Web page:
Commonwealth Games: Esports in sport - Upcomer

Commonwealth Games: Esports makes its way to the global sporting arena

For the first time ever, esports are being played at the Commonwealth Games

The Commonwealth Games are a global sporting competition bringing together some of the biggest countries in the world. Every four years, the Games invite the entire Commonwealth of Nations to compete in a multi-sport event; England will host the 2022 Commonwealth Games in Birmingham. The games include popular team and individual sports including swimming, athletics, cycling, basketball, hockey, tennis, and more. For the first time ever, esports is included in the Commonwealth Games.

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Esports on the global sporting stage

Players, fans, and industry professionals around the world have questioned for years the inclusion of esports at a global sporting level. The debate over whether esports is a legitimate sport has raged for years. The Asian Olympic committee included esports at the 2022 Asian Games. Now the Commonwealth Games have followed suit. With similar games being played, committees have opted for “non-violent” video games, with large player bases, colorful gameplay, and in some cases, real life sport counter parts. At the Asian Games it was DOTA 2, FIFA, and PUBG. Whilst PUBG might be considered “violent”, it has a huge player base in the Asian market. The Commonwealth Games decided on much less violent games, including DOTA 2, as well as sport themed games; Rocket League, and eFootball™ series eFootball™ series (formerly known as Pro Evolution Soccer).

Commonwealth Games Esports Championships

Several countries are taking place in the Commonwealth Games esports championships. These include Australia, Singapore, Canada, New Zealand, Wales, South Africa, and many others. View the full list of countries and their schedules on the official website.

The championship finals for each game are scheduled for August 6-7 in Birmingham; the qualifiers and play-ins have already taken place. The esports competition, like its sporting counterpart, features various events for each esport. There’s opens and women’s competitions.


The esports are heading towards the medal matches this weekend, leaving only four teams left in each competition. The format follows the sporting format, meaning there will be a semi-final and grand final played. The losers of the semi finals will face off in a bronze medal match in order to award bronze medals; these medals will count towards the country’s total medal tally. These are the four teams who will be facing off for the medals this weekend.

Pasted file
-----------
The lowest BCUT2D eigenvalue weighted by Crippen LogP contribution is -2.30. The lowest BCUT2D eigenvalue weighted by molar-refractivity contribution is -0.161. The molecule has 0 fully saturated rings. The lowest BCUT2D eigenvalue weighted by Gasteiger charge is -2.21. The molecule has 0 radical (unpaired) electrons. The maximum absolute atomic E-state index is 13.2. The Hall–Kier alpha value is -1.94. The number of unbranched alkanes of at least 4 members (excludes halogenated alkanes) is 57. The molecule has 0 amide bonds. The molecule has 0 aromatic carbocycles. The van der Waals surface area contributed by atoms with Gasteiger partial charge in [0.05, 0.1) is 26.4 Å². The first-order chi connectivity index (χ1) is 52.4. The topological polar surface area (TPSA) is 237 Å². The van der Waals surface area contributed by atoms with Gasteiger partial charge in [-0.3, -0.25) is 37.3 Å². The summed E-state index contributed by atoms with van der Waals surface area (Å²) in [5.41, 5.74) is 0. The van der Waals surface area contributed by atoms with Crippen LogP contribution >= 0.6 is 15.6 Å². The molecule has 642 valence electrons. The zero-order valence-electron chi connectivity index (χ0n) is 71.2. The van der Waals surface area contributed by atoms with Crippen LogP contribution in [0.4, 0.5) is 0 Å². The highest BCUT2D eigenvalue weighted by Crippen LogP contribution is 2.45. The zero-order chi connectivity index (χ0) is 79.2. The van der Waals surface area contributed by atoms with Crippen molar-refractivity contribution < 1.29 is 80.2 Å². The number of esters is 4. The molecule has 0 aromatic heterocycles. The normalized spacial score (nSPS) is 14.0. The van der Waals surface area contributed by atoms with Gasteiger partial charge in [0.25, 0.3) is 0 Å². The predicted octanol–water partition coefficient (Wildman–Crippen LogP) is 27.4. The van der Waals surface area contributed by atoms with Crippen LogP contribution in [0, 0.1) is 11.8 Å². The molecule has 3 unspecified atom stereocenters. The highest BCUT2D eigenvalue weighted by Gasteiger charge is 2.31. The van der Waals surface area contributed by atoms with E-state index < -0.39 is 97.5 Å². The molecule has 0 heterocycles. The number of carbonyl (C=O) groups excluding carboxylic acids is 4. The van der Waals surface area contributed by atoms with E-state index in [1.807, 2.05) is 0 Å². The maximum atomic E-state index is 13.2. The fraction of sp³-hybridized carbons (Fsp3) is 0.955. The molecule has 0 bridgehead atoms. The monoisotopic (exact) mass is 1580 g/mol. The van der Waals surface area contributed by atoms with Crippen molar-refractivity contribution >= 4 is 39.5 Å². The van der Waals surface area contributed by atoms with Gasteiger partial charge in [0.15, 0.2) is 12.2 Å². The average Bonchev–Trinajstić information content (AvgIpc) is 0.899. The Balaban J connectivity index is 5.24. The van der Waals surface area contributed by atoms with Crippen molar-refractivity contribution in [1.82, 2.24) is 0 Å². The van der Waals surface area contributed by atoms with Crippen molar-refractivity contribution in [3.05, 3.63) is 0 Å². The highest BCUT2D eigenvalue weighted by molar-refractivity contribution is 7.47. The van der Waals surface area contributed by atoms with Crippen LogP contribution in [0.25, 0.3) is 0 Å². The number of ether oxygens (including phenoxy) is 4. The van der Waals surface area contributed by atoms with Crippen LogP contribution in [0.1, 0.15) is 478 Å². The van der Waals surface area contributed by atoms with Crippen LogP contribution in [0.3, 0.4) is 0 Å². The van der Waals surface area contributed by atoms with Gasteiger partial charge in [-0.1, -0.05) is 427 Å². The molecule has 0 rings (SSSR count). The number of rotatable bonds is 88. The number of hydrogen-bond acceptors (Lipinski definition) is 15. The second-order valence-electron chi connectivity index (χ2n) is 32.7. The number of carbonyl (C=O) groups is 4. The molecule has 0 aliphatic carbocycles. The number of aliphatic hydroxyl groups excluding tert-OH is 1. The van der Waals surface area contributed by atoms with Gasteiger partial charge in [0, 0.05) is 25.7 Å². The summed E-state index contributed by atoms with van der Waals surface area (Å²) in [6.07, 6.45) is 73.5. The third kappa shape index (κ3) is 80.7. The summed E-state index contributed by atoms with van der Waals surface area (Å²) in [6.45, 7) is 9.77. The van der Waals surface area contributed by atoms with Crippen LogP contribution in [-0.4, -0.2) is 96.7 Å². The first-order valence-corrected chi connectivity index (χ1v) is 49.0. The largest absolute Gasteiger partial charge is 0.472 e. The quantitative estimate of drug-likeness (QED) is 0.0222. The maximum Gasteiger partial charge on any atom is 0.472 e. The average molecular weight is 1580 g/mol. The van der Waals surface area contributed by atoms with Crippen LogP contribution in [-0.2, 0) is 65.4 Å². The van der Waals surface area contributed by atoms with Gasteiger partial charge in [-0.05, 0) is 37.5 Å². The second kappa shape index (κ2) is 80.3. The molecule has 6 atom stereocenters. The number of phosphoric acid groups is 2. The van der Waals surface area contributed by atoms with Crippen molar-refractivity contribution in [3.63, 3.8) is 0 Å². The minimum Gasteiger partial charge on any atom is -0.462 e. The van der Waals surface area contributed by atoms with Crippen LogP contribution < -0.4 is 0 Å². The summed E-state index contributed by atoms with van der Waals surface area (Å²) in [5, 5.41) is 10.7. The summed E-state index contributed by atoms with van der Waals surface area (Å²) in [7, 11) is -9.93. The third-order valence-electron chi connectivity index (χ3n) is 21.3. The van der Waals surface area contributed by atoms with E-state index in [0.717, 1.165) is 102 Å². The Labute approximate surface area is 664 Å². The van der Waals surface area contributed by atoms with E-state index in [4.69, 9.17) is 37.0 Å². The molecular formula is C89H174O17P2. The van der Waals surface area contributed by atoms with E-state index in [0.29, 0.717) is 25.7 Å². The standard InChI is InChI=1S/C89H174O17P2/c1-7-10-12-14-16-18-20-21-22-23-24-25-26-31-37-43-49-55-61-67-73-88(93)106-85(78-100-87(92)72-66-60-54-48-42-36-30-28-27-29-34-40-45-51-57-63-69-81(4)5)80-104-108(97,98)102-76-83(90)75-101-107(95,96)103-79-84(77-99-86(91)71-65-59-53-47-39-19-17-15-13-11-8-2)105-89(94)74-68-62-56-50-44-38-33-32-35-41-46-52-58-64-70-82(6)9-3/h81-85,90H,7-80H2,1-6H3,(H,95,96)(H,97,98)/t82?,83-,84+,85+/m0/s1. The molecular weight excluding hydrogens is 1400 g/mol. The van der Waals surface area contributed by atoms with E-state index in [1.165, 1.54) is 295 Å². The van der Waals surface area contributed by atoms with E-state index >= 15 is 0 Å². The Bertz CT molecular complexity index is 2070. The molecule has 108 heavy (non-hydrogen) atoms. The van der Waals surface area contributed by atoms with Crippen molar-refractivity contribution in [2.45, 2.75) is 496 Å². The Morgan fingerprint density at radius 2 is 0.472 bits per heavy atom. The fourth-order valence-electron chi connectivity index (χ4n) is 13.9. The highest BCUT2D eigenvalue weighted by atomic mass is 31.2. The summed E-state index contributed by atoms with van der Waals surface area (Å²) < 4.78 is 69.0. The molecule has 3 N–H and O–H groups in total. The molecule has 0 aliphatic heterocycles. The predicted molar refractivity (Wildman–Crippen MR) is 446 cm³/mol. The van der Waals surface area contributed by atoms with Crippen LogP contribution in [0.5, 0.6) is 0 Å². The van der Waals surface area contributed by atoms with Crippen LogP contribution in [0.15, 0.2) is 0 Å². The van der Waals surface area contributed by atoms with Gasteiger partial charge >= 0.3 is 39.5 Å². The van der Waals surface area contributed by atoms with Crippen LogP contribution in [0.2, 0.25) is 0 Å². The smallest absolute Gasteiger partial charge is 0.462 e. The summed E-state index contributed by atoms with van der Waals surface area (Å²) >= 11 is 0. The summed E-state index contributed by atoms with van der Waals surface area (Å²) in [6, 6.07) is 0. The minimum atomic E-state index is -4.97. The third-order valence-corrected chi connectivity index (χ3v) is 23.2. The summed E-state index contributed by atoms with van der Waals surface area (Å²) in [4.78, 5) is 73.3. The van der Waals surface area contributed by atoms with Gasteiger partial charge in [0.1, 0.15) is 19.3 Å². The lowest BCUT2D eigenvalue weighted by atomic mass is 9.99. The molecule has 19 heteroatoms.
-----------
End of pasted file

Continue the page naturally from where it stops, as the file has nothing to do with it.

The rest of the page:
Image: Global Esports Federation.

Rocket League

  • Women’s Gold Medal match – England Vs. Scotland
  • Women’s Bronze Medal match – Australia Vs. Canada
  • Open Gold Medal match – England Vs. Wales
  • Open Bronze Medal match – Australia Vs. Team World


  • Women’s Gold Medal match – England Vs. Malaysia
  • Women’s Bronze Medal match – Australia Vs. Singapore
  • Open Gold Medal match – England Vs. ?
  • Open Bronze Medal match – New Zealand Vs. India

eFootball™ series

  • Women’s Gold Medal match – Ireland Vs. ?
  • Women’s Bronze Medal match – Wales Vs. England
  • Open Gold Medal match – Scotland Vs. ?
  • Open Bronze Medal match – Wales Vs. Gibraltar

As esports is included in the Commonwealth Games for the first time, it was not been easy to track and find results for matches. We’ve done our best to collate results found on Twitch, Twitter, Facebook, and various outlets. Hopefully, in future Commonwealth Games events, these statistics will be easier to track.

Unfortunately, while the Global Esports Federation said they were live streaming games on both Twitch and YouTube, they have not. Some teams have been independently streaming to their own Twitch channels. We’ll update you on the medal results and the conclusion of the games.

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Michelle Mannering
Michelle is a Content Producer in the realms of innovation and technology. Known as the “Hackathon Queen” 👑 you'll often find her on stage MC’ing or speaking on a range of topics from artificial intelligence, to business, community engagement, the future of work, and esports. With a background in both science and arts, Michelle writes extensively on a range of topics including innovation, startups, corporate culture, esports, business development, and more. She has a passion for gaming and combines this with her experience in a range of industries. Michelle brings a unique insight into esports innovation and draws many parallels between the physical world of sport, and the digital world of esports.